Gaborone – Africa has been the new center of global terrorism and extremism since June 2021, according to a United Nations Security Council report.
Highlighting the rise of Islamic State affiliates trying to establish caliphates across Africa, the Security Council said global counterterrorism efforts should increasingly focus on the continent.
The Security Council has five permanent members – Britain, China, France, Russia, the United Kingdom and the United States – and 10 rotating non-permanent seats.
According to the UN report, “The most striking development during the reporting period was the emergence of Africa as the region most affected by terrorism, and in which the highest number of victims inflicted by terrorist groups. designated under Security Council resolution 1267 (1999) have taken place. . “
He continues: “One of the most disturbing events in early 2021 was the deteriorating security situation in Cabo Delgado province in northern Mozambique, where the local ISIL affiliate has been operating. stormed and briefly held a strategic port near the border with the United Republic of Tanzania. before retreating with the loot, positioning it for future raids in the area.
UN body warns terrorists continue to recruit new fighters into their ranks under the leadership of Tanzanian Ahmed Mahmoud Hassan, and draws supporters from Burundi, DRC and Kenya; while noting that “some South African and Kenyan members of ISCAP are believed to be former supporters of Al-Qaida”.
“As a destination for economic migrants, Cabo Delgado is an easy arena to which ISCAP (province of the Islamic State of Central Africa) can transfer staff. The region also hosts many trafficking activities and is a major entry point into Africa for drugs from Asia, ”the report said.
ISCAP is said to be self-financing through informal and illegal means.
“The members live in hiding and extort local populations. The group has raised between US $ 1 million and US $ 2 million through looting of banks in the region. Official administrative buildings were searched and identity cards, driver’s licenses and passports presumably stolen. It has also demonstrated its ability to operate at sea, ”says the report.
The report notes that the autonomy of ISCAP, the large number of small operational cells and the absence of significant counterterrorism measures have effectively turned the group into a major threat with the potential to develop further, perhaps to the west or north of Tanzania.
In DRC, ISCAP extended its area of operation in early 2021 to the provinces of North Kivu, Ituri, South Kivu and Tanganyika, attacking military and civilian targets.
As for North Africa, the report says that in Morocco there is a growing threat from supporters of Al-Qaida and ISIS.
He says Algeria’s security is compromised by instability across its southern borders into Mali and Niger.
“About 700 Algerian nationals have joined ISIL and Al-Qaida in the conflict zone. Some 140, including 95 binationals, remain active abroad; 445 were reported as inactive, of which 240 died.
The report states that the Tunisian affiliate of Al-Qaida Uqbah ibn Nafi ‘Battalion recently lost five of its senior members, weakening its capabilities and forcing it into further hiding; while in Libya, six ISIS operatives were recently arrested by a counterterrorism task force.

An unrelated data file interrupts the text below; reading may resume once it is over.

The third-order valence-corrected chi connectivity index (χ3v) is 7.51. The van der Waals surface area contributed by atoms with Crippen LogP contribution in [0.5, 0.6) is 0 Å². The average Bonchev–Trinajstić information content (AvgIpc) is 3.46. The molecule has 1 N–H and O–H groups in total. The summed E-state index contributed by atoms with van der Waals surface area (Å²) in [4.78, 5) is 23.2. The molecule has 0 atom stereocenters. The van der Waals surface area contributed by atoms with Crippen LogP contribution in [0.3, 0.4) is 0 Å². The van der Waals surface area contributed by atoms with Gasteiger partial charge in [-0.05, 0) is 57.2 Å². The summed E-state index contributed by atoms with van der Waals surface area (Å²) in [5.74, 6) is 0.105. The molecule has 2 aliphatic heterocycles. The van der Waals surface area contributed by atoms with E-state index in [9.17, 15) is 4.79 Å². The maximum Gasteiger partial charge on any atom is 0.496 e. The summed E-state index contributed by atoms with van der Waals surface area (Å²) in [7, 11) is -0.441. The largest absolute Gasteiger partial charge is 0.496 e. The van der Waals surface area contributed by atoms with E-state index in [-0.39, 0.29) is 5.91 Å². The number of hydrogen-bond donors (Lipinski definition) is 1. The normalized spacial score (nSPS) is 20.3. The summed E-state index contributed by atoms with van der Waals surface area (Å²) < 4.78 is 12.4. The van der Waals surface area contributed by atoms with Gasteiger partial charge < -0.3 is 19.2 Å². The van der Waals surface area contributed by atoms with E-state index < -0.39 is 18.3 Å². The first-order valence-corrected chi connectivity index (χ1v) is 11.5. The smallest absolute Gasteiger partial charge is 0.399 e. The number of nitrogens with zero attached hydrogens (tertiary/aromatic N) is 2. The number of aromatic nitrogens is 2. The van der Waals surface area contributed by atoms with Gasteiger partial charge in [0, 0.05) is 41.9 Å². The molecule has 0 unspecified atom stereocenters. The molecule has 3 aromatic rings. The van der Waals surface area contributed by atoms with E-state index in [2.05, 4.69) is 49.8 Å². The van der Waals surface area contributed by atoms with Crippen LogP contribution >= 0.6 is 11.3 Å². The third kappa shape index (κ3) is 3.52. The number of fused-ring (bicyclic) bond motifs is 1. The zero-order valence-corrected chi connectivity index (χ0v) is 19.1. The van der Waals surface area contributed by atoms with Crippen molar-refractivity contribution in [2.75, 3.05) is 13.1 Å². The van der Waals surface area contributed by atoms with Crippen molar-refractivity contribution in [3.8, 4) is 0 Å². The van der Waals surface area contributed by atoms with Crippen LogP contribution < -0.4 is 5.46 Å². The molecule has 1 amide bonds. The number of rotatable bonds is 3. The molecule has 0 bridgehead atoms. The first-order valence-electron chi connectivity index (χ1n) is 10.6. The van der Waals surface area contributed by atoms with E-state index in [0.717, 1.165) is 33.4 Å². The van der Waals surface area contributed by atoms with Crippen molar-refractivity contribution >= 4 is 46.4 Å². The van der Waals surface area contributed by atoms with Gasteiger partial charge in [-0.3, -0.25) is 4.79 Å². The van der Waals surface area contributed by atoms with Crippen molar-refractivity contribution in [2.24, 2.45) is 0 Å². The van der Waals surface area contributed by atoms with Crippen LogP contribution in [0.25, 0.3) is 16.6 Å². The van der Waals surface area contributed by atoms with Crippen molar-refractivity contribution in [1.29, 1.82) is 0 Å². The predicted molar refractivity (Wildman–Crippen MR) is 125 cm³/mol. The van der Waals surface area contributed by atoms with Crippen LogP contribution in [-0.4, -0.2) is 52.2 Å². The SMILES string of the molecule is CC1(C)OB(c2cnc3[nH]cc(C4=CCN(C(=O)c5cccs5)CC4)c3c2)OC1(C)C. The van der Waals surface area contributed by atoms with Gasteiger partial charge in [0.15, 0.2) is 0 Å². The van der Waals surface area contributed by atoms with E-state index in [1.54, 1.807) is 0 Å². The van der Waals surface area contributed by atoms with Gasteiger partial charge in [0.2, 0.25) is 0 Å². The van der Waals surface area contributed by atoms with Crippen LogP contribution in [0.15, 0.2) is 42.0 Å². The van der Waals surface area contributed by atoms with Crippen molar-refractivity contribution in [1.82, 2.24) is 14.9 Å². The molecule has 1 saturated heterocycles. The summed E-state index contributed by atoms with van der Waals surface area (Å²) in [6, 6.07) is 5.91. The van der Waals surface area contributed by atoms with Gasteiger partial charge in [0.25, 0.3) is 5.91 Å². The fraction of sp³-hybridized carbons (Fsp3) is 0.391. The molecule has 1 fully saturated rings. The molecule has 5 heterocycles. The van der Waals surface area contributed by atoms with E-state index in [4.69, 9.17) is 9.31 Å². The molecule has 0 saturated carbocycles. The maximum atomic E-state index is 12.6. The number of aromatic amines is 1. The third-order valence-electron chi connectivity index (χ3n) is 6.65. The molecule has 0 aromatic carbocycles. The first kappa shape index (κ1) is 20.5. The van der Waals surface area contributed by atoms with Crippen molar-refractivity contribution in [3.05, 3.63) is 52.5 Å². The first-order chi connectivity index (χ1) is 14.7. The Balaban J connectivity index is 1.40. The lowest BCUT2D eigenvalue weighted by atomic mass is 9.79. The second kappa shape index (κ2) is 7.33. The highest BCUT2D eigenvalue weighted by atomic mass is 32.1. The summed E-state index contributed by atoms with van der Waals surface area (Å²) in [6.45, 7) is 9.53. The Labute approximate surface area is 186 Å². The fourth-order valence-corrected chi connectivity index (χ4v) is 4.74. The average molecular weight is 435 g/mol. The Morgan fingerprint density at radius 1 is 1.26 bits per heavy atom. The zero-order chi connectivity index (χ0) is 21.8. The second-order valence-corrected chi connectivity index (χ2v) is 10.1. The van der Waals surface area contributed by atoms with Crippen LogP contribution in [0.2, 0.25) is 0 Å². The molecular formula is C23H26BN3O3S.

In Egypt, according to the report, Ansar Bayt al-Maqdis (ABM), who pledged allegiance to ISIS in 2014, has between 800 and 1,200 fighters.
In West Africa, the report says the reported death in May 2021 of Boko Haram leader Abubakar Mohammed Shekau has significantly weakened this terrorist group.
The report says the reported coup in Mali on May 24 underscores the country’s political instability.
“JNIM has consolidated its influence by claiming more and more populated areas and engaging with local actors. Community leaders are forced to engage in dialogue with JNIM affiliates if they want to protect civilians from violence, as illustrated by the ceasefire agreement negotiated in March by traditional dozo hunters with the Katiba Macina in Niono’s circle, ”the report says.
The report says that a JNIM terrorist cell was dismantled in Senegal in January, but significant risks remained in Côte d’Ivoire, Benin, Ghana and Togo.
Kidnappings for ransom remained the main source of funding for terrorist groups, with foreign workers being targeted. The recent mass kidnappings in northwest Nigeria have also been confirmed to be for-profit activities.
Turning to East Africa, the UN report indicates that Harakat Al-Shabaab Al-Mujahidin (Al-Shabaab), affiliated with Al-Qaida, continued its operations in Somalia, exploiting the security vacuum created by the concern of the security forces with the pre-election violence.
“In southern and central Somalia, the group encountered little resistance to seize several towns and villages in areas previously hostile to them. Heavily armed combatants have entered Mogadishu and have occupied strategic positions from which they continue to plan and carry out attacks, forcing residents to flee. The US military withdrawal and the partial withdrawal of the African Union mission in Somalia have left Somali special forces struggling to contain Al-Shabaab without strategic support, ”the report said.
The report states that Al-Shabaab has increased the use of drones to conduct reconnaissance overflights and record the activities of security forces.